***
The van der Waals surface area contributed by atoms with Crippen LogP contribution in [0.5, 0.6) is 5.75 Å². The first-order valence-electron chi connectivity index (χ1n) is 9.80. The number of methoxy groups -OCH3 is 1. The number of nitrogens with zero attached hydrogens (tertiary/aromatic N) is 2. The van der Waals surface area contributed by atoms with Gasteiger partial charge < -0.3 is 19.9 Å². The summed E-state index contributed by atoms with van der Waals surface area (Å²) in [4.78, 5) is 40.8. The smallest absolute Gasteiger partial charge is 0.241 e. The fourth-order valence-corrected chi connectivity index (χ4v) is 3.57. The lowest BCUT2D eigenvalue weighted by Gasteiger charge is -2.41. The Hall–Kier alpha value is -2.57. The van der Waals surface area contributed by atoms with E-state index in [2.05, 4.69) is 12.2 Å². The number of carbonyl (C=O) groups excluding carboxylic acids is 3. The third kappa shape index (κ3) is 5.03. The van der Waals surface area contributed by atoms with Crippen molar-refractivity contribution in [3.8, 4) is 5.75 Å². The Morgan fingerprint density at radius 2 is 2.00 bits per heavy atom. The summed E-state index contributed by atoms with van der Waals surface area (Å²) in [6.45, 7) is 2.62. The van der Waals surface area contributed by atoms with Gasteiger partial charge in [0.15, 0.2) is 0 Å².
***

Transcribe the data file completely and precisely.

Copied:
The van der Waals surface area contributed by atoms with Crippen LogP contribution in [0.5, 0.6) is 5.75 Å². The first-order valence-electron chi connectivity index (χ1n) is 9.80. The number of methoxy groups -OCH3 is 1. The number of nitrogens with zero attached hydrogens (tertiary/aromatic N) is 2. The van der Waals surface area contributed by atoms with Gasteiger partial charge < -0.3 is 19.9 Å². The summed E-state index contributed by atoms with van der Waals surface area (Å²) in [4.78, 5) is 40.8. The smallest absolute Gasteiger partial charge is 0.241 e. The fourth-order valence-corrected chi connectivity index (χ4v) is 3.57. The lowest BCUT2D eigenvalue weighted by Gasteiger charge is -2.41. The Hall–Kier alpha value is -2.57. The van der Waals surface area contributed by atoms with E-state index in [2.05, 4.69) is 12.2 Å². The number of carbonyl (C=O) groups excluding carboxylic acids is 3. The third kappa shape index (κ3) is 5.03. The van der Waals surface area contributed by atoms with Crippen molar-refractivity contribution in [3.8, 4) is 5.75 Å². The Morgan fingerprint density at radius 2 is 2.00 bits per heavy atom. The summed E-state index contributed by atoms with van der Waals surface area (Å²) in [6.45, 7) is 2.62. The van der Waals surface area contributed by atoms with Gasteiger partial charge in [0.15, 0.2) is 0 Å².